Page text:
Pet Tales

Young blue-point Siamese looks to heal and find a home

Honey, a 2-year-old blue point Siamese, arrived at the SLO County Animal Services’ shelter with an upper respiratory infection that laid her low.
Honey, a 2-year-old blue point Siamese, arrived at the SLO County Animal Services’ shelter with an upper respiratory infection that laid her low. Courtesy photo

San Luis Obispo County Animal Services shelter volunteer Ellen Perryess shares Honey, a young blue-point Siamese who will be ready for adoption soon:

No matter how beautiful you are, a cold can do you in. Poor Honey — an elegant 2-year-old blue point Siamese — arrived at the SLO County Animal Services’ shelter with an upper respiratory infection that laid her low.

At most county shelters, the decision would be made to put Honey to sleep even though, with proper care, her infection can be cured.

Fortunately, our county has made it a priority — whenever possible — to provide medical care to shelter pets with treatable illnesses and injuries. Two things contributing to this difference are people who donate to the SLO County Animal Services Animal Requesting Friends (ARF) fund and community volunteers who open their homes to pets who need a place to recover.

Currently, Honey’s cold has the upper hand, but shelter staff has started her on antibiotics and she’s in a foster home. Honey’s feeling better, is enjoying lap time, gets along with dogs and will soon be ready for a lifelong home. If you’d like to know more about Honey, call her foster mom at 550-7577.

Thanks to trained shelter staff, loving volunteers and donations, sick and injured homeless pets get a new lease on life. You can be a part of our success: Donate to the ARF fund, volunteer or become a foster family. Just come to the shelter and ask how you can help.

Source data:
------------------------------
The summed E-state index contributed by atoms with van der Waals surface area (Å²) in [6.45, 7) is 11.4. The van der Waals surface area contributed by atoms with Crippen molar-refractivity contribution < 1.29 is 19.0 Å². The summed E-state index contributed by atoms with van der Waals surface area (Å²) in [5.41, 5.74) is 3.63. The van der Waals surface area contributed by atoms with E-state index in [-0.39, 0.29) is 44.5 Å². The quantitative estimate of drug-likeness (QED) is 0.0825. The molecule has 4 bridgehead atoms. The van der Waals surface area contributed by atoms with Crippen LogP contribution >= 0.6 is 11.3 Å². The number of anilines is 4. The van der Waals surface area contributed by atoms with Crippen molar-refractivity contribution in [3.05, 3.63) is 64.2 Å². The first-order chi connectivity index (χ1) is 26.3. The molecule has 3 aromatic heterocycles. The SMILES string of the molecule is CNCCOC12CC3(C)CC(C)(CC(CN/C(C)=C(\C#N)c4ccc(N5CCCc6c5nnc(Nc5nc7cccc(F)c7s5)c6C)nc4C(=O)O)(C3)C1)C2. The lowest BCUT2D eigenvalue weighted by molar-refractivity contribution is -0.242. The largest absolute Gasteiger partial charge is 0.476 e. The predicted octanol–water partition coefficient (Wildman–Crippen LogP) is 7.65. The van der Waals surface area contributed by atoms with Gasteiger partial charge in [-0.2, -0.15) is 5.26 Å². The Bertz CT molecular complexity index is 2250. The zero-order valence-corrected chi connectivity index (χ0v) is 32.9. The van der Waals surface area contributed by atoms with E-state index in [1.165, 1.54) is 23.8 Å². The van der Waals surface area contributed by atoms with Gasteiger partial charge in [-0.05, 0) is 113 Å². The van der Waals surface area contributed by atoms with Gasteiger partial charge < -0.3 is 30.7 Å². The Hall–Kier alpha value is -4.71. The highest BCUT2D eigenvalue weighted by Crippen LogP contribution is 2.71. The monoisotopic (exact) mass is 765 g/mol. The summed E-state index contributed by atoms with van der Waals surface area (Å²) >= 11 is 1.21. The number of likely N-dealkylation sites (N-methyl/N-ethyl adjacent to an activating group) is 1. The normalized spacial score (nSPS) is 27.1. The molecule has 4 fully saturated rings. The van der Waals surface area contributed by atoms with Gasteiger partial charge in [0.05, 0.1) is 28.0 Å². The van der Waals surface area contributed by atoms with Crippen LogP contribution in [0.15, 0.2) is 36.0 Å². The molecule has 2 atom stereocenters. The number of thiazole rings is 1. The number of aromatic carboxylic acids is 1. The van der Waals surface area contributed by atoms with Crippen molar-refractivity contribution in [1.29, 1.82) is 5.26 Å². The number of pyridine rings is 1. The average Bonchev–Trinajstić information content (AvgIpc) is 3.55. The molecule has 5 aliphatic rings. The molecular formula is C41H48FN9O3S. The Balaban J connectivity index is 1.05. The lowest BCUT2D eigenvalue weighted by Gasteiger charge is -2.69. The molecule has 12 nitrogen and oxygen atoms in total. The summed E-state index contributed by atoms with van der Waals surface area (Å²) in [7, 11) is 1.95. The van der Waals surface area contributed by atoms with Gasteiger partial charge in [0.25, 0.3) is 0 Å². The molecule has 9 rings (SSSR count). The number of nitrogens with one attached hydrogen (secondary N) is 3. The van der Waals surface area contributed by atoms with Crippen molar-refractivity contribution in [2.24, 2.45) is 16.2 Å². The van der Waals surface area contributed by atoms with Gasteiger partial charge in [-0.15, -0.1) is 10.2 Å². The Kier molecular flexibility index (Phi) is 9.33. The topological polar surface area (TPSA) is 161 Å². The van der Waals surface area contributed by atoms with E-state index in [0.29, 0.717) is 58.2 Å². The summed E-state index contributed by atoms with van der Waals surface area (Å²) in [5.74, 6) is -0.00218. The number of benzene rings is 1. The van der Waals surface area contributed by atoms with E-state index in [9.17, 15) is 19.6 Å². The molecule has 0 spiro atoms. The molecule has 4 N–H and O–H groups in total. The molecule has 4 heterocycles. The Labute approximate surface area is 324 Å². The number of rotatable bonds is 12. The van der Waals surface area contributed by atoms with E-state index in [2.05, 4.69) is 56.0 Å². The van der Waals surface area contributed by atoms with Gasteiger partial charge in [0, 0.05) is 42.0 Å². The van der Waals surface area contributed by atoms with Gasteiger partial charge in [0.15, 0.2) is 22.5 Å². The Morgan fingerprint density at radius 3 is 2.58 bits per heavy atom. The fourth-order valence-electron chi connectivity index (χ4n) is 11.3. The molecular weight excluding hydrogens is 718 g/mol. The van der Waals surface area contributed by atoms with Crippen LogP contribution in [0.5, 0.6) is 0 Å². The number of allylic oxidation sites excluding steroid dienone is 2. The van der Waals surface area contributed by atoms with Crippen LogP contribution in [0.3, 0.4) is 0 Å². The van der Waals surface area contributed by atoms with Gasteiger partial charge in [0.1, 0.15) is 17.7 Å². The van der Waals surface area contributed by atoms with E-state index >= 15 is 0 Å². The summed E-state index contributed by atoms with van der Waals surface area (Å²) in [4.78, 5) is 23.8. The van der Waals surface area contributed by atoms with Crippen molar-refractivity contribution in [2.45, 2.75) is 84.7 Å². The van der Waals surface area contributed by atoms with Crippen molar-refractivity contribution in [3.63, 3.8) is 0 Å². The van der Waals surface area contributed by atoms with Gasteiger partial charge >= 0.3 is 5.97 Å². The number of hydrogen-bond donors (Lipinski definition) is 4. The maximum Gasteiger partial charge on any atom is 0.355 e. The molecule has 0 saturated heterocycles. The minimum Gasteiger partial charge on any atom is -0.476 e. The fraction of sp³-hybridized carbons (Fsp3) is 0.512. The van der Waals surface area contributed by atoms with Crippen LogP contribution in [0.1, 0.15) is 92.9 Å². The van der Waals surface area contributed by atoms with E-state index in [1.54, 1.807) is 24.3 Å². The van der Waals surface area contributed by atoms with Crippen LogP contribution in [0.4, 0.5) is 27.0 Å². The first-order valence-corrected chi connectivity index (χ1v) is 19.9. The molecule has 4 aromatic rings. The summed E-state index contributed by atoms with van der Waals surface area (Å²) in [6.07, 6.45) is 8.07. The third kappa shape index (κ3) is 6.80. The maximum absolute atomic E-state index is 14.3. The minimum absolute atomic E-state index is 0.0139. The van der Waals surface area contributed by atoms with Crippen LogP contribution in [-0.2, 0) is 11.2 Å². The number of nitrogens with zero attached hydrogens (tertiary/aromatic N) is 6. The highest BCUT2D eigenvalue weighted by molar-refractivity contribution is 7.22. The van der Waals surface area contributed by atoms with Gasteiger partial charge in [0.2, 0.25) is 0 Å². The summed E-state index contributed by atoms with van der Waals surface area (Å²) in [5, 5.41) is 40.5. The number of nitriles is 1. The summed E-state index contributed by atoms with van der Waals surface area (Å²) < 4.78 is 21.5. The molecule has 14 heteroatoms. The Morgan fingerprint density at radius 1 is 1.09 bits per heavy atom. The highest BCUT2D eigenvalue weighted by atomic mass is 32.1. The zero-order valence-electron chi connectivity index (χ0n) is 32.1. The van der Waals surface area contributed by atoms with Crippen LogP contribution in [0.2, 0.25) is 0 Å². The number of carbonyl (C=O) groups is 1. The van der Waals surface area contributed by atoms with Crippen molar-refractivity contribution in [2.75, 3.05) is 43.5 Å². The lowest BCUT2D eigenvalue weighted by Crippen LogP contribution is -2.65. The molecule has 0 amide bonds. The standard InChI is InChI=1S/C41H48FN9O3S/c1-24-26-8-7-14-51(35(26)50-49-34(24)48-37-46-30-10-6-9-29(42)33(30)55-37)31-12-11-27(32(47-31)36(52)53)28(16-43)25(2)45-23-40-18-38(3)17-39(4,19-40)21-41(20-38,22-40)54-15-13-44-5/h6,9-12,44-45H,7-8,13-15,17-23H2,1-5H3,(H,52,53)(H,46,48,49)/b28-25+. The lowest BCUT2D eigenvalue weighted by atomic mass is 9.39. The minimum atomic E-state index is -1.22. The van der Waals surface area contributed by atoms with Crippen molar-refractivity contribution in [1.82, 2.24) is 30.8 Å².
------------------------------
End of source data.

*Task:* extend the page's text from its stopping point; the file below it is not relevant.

Soon Honey will be beautiful and healthy once again. To everyone who donates, volunteers, or fosters — thank you.

For more information about Honey (ID No. A209413), call the volunteer line at the Animal Services shelter at 781-4413 or visit www.sloanimalservices.com. The shelter is at 885 Oklahoma Ave., off Highway 1 in San Luis Obispo.

To see more shelter animals available for adoption, visit www.sloanimalservices.com.

The adoption fee is $80 for cats and $105 for dogs, plus a $25 county license fee for dogs if the adopters are San Luis Obispo County residents. The adoption fee includes spay or neuter, basic vaccinations, microchip, eligibility for a free veterinarian check, new collar and ID tag, and carrier for cats.

Adopt-a-cat in SLO

The Feline Network of the Central Coast has teenage and adult cats available for adoption. Adopt-a-cat sessions are 11 a.m. to 3 p.m. Saturdays at Petco in the Madonna Plaza Shopping Center in San Luis Obispo. The cats have been spayed or neutered, vaccinated and tested for leukemia and FIV. Many of the cats can be seen online at http://felinenetwork.org.

This is the time of year to focus on spaying and neutering to prevent the birth of numerous litters of kittens in the spring. Trappers are urgently needed to help with the feral cat TNR (trap-neuter-return) program, especially in the South County and Nipomo, but also in San Luis Obispo. Call 556-0717 in the South County or 544-6138 in San Luis Obispo.

For information on adoptions and low-cost spaying or neutering in San Luis Obispo or the South County, as well as help with feral cats, call 549-9228.

If you have stories or photos of your furry, feathered or scaly friend, please send them to pettales@thetribunenews.com or Pet Tales, c/o The Tribune, P.O. Box 112, San Luis Obispo, CA 93406.

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